Prior to explaining the legal maxims of the loan, it is necessary to initially define the rule as a terminology for the reader to be aware of the concept and have a clear understanding of the subject.

The rule(s) linguistically means the foundations and the origins of something, whether it is tangible such as a house’s foundation, or intangible or moral such as the religion’s rules as in its pillar (Altman, 1975).

In idiomatic expression, the jurisprudence rule was defined as:

1. A general judgment that applies to its parts to define its rulings.

2. General jurisprudence principles in a brief constitutional text which include general legislative provisions related to matters that fall under its topic.

3. A majority ruling or a majority issue that applies to most of its parts to define its rulings".

4. It is a holistic issue that applies to all its parts.

5. That thing: as the rules of the house, or morally: as the rules of religion, that is, its pillar In light of the previous definitions, we can define the legal maxim/jurisprudence rule as: A Shari’a ruling in a holistic issue which defines the provisions of what falls under its scope. The legal maxims are rules that contain a group of Shari’a rulings from different chapters linked by a common juristic aspect. The restriction Shari’a in the definition is an exception to the illegitimate rules (Non-Shari’a), and the second restriction holistic states that these rules are characterized by a majority status. Some branches may be driven from the main rules; however they do not change the general character of the rules and does not diminish their value.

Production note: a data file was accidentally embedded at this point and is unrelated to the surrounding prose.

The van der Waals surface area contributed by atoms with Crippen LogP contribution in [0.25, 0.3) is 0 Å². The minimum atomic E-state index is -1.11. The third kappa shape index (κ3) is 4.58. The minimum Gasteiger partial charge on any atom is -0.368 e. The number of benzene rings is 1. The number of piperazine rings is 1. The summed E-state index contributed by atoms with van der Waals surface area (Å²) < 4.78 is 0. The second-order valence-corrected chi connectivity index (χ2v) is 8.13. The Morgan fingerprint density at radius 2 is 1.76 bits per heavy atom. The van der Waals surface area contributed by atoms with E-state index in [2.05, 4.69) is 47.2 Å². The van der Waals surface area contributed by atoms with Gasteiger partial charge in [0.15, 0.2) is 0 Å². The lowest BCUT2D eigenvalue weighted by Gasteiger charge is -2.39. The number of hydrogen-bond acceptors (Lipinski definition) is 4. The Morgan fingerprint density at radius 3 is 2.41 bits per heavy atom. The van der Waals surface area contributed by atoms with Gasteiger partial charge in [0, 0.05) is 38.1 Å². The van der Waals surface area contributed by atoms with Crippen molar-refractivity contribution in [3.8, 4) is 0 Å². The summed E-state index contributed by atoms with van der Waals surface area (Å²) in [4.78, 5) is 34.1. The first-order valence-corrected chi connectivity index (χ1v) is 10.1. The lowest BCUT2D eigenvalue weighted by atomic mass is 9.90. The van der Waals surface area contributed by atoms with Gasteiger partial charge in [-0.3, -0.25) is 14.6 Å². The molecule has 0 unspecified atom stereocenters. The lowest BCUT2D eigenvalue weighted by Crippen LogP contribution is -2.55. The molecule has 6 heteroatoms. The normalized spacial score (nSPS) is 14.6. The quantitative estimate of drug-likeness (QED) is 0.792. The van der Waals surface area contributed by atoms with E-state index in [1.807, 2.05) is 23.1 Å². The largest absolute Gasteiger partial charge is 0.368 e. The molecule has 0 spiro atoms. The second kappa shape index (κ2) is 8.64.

After reviewing several definitions, the researcher believes that this definition is the idiomatic definition chosen for the jurisprudence rule (Schoeman, 1985).

The Relationship between Legal Maxims and Jurisprudence Theory

After explaining the definition of the theory in the first chapter, and the definition of legal maxims, the researcher concludes that the relationship between theory and rules is a relationship that is part of whole since the Shari’a rules are not theories by themselves, but they are rulings for these theories, or they may be special rules for major rules. In some cases, a rule may arise as a special ruling for a specific aspect of the theory, such as the rule stating that “the contract is explained based on purposes and meanings” which governs a specific aspect in the theory of contract, in addition to other rules (Solove, 2002).

The difference between the rule and theory can be illustrated in two matters:

1. The rule includes a Shari’a ruling, unlike theory, which does not.

2. The Shari’a rule does not include principles and conditions, unlike the jurisprudence theory, where it is a must.

Shari’a Rulings Related to Loan and their Classification

Legal maxims may be classified according to their relationship to the loan, as follows: Legal Maxims Dealing directly with Loans which are:

1. Any loan that generates a benefit is Riba.